Zip Code and neighborhood maps are peculiar things, sometimes. Boundaries between them don’t always follow notable features like Woodhaven Boulevard, Queens Boulevard or the Long Island Expressway. Most of my first 38 years of existence were spent in a few block area with those fuzzy geographical boundaries. 32 of those years were spent in a radius of just a couple of blocks at the juncture of Rego Park, Middle Village and Elmhurst. Since that time, some of the boundaries were redrawn and the Elmhurst portion of my history was merged with Middle Village.
For the first six years of my existence I was in the postal code of Woodside but south of Queens Boulevard in an area that is mostly identified as Maspeth. I hadn’t been back to this area in many decades, save the rare drive down Queens Boulevard. A recent article by Forgotten New York, of which I’m an avid fan, highlighting Laurel Hill Boulevard, prompted me to think back in time to the neighborhood of my youth.
Things I remembered through the eyes of someone less than six years old in the 1960s were the busy Queens Boulevard crossing of the BQE, the triangle park and the IGA store at Laurel Hill Boulevard and 65th Place, Pitney Bowes office machine business at 67th Street and Queens Boulevard where mom picked up discarded rolls of paper for me to draw on, the afternoon session of kindergarten at PS-229 and the Big 6 apartment complex. I also have vivid memories of walking on 65th Place north of Queens Boulevard to Roosevelt Avenue and 61st Street to the 7 train station and malingering on the platform watching the sunset and 7 trains and LIRR trains coming and going after a day out in the City. Roosevelt Avenue back in the day was also home to a couple of bakeries, Walter’s with the chocolate sprinkled ring cakes on 61st Street, and Aiello’s on Roosevelt Avenue with the marzipan confections in shapes of animals that I couldn’t get enough of back in the day. In a spur-of-the-moment idea, on a Friday when my family had other things in mind during after work hours, I decided to take a detour on the way home and see what I remembered and what it looks like today.
It was a cool and windy afternoon, temperature around 60 degrees, humidity next to zero and not a cloud in the sky. I’ll pick up the action walking westward on Queens Boulevard from Grand Avenue to 51st Avenue and continuing on 51st to where merges with Calamus Avenue and turns into Maurice Avenue. A notable feature that I crossed is the CSX railroad freight tracks highly elevated over 51st Avenue and the main line LIRR, less elevated than the freight line. Wondering why and with a slight detour, it becomes apparent that the elevations are different due to the crossing of the two lines just a few hundred feet to the southeast.
Returning to the mission at hand, I continued back to 51st Avenue and encountered PS-229. It appears that the school was expanded over time, gauging by the slight differences in looks of the various wings of the building. As I turned on 66th Street and walked north, I was immediately greeted with a clean kept block with large trees that arched over the street. Some of the original houses were apparently reconstructed and expanded as is typical. Passing by my former home, I noted that it was still there and it appeared to have a new entry door and recent power washing of the brick facade. All in all, it looked as I remembered it.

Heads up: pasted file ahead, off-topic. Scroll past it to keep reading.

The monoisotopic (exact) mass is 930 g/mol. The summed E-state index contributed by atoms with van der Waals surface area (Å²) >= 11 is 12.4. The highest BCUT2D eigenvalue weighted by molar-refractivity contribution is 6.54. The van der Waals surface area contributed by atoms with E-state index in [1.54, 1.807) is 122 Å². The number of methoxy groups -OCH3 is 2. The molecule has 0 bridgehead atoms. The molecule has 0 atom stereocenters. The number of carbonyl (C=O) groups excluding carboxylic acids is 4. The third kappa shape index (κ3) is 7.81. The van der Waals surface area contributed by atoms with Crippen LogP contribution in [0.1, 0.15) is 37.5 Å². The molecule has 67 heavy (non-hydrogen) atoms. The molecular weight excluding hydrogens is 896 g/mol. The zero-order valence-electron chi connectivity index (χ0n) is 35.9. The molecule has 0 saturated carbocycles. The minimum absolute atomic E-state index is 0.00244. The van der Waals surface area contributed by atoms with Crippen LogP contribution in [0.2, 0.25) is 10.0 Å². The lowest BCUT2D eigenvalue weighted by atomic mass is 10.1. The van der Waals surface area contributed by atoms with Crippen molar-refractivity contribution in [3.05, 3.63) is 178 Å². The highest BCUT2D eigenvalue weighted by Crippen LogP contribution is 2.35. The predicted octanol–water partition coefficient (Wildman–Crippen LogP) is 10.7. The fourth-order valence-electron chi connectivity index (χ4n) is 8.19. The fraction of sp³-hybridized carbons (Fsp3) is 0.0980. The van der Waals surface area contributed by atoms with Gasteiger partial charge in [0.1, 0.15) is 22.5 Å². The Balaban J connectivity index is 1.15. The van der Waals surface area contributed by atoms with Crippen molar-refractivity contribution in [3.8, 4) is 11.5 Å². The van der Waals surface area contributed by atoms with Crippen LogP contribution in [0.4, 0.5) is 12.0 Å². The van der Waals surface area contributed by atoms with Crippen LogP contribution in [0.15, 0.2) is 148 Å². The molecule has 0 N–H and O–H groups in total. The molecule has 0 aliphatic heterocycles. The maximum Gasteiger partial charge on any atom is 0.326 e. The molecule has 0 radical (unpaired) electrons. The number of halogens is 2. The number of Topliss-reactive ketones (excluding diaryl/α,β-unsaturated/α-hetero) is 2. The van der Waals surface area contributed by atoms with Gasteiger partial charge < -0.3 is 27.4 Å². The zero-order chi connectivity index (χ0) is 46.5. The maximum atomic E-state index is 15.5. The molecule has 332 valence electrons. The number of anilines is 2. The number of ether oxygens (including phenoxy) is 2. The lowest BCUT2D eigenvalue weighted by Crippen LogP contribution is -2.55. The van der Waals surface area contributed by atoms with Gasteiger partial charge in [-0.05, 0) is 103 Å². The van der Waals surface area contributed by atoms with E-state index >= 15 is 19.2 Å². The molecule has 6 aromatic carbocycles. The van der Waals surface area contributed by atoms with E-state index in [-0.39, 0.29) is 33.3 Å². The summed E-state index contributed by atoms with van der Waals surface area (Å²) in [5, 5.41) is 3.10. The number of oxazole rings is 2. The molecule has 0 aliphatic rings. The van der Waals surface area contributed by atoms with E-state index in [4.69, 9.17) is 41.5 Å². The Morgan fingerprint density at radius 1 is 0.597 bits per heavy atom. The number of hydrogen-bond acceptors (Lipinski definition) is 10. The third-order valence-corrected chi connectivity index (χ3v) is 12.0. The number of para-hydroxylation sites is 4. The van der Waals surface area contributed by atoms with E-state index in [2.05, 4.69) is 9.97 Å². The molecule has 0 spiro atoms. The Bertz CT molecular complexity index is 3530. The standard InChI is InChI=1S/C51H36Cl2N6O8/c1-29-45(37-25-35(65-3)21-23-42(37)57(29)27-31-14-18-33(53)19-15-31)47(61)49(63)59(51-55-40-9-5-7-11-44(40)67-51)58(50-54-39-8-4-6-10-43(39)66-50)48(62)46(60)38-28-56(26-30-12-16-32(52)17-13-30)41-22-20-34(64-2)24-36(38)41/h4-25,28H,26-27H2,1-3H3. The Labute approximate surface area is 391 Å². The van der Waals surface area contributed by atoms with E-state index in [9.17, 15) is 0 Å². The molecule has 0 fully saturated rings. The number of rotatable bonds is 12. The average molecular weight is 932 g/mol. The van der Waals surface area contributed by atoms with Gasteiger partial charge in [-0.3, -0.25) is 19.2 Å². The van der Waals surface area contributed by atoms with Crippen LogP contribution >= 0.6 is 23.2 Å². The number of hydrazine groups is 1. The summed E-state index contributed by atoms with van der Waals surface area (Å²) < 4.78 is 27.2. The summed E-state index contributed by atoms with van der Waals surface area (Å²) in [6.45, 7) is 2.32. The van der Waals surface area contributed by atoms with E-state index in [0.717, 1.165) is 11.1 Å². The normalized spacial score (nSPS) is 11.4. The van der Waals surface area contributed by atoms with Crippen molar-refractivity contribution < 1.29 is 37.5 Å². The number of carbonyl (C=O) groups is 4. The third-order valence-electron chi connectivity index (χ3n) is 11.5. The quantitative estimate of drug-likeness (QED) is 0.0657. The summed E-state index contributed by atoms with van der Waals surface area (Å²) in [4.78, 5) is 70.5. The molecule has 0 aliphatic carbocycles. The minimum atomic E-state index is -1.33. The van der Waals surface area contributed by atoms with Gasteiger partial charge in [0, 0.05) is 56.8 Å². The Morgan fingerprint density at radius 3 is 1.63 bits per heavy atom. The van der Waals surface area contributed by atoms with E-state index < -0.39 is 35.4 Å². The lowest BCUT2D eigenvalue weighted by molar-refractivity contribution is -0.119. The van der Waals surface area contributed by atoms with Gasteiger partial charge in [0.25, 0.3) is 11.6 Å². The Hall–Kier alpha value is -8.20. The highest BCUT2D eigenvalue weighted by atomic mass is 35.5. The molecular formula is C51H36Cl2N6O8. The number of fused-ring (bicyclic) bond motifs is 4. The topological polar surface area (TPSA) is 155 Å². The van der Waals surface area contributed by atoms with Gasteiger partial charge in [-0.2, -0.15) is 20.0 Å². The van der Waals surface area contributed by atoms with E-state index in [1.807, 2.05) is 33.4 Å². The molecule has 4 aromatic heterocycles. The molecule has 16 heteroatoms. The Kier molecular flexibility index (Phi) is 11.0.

Backtracking on 65th Place I went past The Corner Deli that was originally the IGA store and zigzagged my way through similar nicely kept blocks. I didn’t specifically remember this part of the neighborhood, roughly triangular in shape bounded by Laurel Hill Boulevard, 65th Place and Tyler Avenue on the edge of Mt. Zion Cemetery. Immediately noticeable was the apartment complexes on the Ridgewood Plateau towering over the cemetery to the east and the stacks of the inactive Department of Sanitation Incinerator on 58th Street on the west.
Looping around back to Laurel Hill Boulevard and 61st Street I crossed under the BQE and found another reminder of the past, the Big 6 apartment complex (above) with a shopping center right in its midst. I remember how my mom thought that living there must have been an experience of luxury. Walking back west on Queens Boulevard a couple of blocks, I encountered the firehouse that serves as a base for Rescue 4 and Engine 292 (right) and the memory of how big the doors seemed to a youngster.
My next goal was to make it up to Roosevelt Avenue and 61st Street. It didn’t take long for me to remember the hill involved in getting from Queens Boulevard to Roosevelt. I went north on 65th Place to Roosevelt Avenue and turned left. I didn’t expect to find the same bakeries there but the memory of the shadows beneath elevated subway and LIRR tracks came back right away.
The walk was a mere four and a half meandering miles and it was time to get back on the 7 Train but not without a few snaps of the scenery from the platform. The circular sig- nal lights of the LIRR tracks were still there but the original three dot vertical to diagonal to horizontal patterns were replaced with red and green lights. It was still well before sunset so I didn’t get the vibe of being on the platform with the changing sky colors but a it was still amazing on a sun drenched early evening.
I would be remiss if I didn’t mention that on the 7 train, I found myself among the throngs of fans headed to the Mets game. I was in a mood to get myself a ticket, a hot dog and a beer instead of heading directly home. I resisted this temptation in favor of shuttling kids around and, with my typical luck, five Mets pitchers combined for a no-hitter that night!